Localization of genes controlling resistance to trypanosomiasis in mice

Nat Genet. 1997 Jun;16(2):194-6. doi: 10.1038/ng0697-194.


Tsetse fly-transmitted trypanosomes (Trypanosoma spp.) cause "sleeping sickness' in man and have a serious impact on livestock-based agriculture in large areas of Africa. Multigene control of variation in susceptibility to trypanosomiasis is known to occur in mice, where the C57BI/6 (B6) strain is relatively resistant and the A/J (A) and Balb/c (B) strains are susceptible. Such resistance is also well described among several types of west African cattle. We report here the results of genome-wide scans for genes controlling this trait in the B6 mouse using crosses with two different susceptible strains. Regions on mouse chromosomes 5 and 17 were found to be important in determining resistance in both crosses while an additional region on chromosome 1 showed evidence of involvement in only one cross. We confirmed the size of the effect due to chromosome 17 in F3 intercross populations fixed for alternative parental chromosomes. The three loci are of large effect and account for most of the genetic variation in both F2 populations. We propose that they be designated Tir1, Tir2 and Tir3.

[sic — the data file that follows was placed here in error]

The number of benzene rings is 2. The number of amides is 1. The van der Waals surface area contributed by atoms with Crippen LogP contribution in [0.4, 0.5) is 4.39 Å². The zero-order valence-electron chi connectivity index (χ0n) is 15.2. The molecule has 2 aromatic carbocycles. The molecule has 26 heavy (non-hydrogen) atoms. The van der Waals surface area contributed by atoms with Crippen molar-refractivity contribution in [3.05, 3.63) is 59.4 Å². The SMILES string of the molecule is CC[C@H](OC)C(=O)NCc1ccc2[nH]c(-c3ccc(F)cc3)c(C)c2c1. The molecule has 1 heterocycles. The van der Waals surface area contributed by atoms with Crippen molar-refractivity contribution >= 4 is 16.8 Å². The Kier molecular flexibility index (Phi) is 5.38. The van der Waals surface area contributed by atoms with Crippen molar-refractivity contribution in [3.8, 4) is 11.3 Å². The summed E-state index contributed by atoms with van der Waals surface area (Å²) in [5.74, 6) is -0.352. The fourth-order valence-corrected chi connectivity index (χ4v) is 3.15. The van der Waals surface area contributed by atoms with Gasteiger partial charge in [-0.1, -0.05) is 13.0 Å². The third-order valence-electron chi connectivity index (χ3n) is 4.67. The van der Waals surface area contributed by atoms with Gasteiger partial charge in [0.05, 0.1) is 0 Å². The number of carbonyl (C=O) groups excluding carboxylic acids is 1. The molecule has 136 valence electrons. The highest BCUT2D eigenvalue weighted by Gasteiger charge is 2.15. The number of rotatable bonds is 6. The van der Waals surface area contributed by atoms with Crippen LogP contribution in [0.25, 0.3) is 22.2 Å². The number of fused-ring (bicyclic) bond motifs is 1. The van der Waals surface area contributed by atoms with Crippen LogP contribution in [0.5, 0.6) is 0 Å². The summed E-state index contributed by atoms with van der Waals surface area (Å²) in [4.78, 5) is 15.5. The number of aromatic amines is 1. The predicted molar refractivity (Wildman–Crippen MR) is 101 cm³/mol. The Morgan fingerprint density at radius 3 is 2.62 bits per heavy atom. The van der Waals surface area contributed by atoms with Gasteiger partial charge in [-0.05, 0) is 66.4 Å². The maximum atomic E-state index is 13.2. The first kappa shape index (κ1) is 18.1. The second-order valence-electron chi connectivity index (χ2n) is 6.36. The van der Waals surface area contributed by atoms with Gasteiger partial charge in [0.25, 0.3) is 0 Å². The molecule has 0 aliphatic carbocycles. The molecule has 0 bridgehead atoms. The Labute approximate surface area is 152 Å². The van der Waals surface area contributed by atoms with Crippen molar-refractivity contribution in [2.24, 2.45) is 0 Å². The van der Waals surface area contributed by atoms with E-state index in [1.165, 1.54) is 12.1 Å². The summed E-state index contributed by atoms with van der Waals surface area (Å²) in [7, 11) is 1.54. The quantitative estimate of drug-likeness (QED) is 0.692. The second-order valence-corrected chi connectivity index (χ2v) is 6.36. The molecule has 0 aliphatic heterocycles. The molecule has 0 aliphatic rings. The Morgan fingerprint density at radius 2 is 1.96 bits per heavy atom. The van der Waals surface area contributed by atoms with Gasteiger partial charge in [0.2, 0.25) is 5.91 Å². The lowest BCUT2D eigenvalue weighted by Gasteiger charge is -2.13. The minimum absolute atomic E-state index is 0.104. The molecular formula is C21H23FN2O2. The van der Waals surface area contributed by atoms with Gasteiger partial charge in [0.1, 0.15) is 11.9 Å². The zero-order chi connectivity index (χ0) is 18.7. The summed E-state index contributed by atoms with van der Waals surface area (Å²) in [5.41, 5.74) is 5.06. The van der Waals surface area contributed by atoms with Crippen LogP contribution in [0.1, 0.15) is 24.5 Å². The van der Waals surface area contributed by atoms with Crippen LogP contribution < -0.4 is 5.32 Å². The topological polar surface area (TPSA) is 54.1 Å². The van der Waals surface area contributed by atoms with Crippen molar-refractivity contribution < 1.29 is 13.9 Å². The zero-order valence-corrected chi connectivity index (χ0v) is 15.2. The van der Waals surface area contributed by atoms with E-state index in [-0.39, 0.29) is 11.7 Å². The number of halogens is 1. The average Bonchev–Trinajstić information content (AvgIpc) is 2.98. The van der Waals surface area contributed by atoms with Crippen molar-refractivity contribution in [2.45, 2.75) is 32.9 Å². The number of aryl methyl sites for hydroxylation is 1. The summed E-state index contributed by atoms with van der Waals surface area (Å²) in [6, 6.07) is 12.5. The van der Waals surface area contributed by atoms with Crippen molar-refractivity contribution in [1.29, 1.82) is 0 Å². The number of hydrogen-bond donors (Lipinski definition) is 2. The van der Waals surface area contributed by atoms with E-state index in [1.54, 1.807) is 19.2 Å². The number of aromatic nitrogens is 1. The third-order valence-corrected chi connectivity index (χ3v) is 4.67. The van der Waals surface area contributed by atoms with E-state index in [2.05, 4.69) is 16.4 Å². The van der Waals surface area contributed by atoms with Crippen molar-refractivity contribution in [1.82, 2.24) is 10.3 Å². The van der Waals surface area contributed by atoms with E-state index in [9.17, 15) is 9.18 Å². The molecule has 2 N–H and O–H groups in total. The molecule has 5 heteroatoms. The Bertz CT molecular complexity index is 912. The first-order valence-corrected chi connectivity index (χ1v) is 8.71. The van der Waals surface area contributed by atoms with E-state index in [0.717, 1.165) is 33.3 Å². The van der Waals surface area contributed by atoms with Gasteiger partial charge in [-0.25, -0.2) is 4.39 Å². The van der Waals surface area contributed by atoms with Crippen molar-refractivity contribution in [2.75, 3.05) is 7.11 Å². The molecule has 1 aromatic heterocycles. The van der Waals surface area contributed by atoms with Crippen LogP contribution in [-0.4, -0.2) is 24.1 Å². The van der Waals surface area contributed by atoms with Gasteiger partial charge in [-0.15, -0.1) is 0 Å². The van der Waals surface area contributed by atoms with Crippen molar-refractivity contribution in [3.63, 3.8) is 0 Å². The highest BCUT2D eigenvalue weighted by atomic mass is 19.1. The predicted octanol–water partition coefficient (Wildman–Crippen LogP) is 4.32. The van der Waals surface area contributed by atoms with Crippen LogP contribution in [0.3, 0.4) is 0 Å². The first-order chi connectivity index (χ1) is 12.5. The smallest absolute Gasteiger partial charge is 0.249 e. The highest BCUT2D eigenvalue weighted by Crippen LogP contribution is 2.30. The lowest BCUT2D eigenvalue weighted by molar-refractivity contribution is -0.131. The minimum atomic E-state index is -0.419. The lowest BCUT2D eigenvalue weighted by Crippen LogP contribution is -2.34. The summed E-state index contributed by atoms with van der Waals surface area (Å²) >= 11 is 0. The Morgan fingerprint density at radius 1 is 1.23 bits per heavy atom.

MeSH terms

  • Animals
  • Chromosome Mapping
  • Female
  • Genetic Predisposition to Disease
  • Major Histocompatibility Complex / genetics
  • Male
  • Mice
  • Mice, Inbred BALB C
  • Mice, Inbred C57BL
  • Trypanosomiasis / genetics*
  • Trypanosomiasis / immunology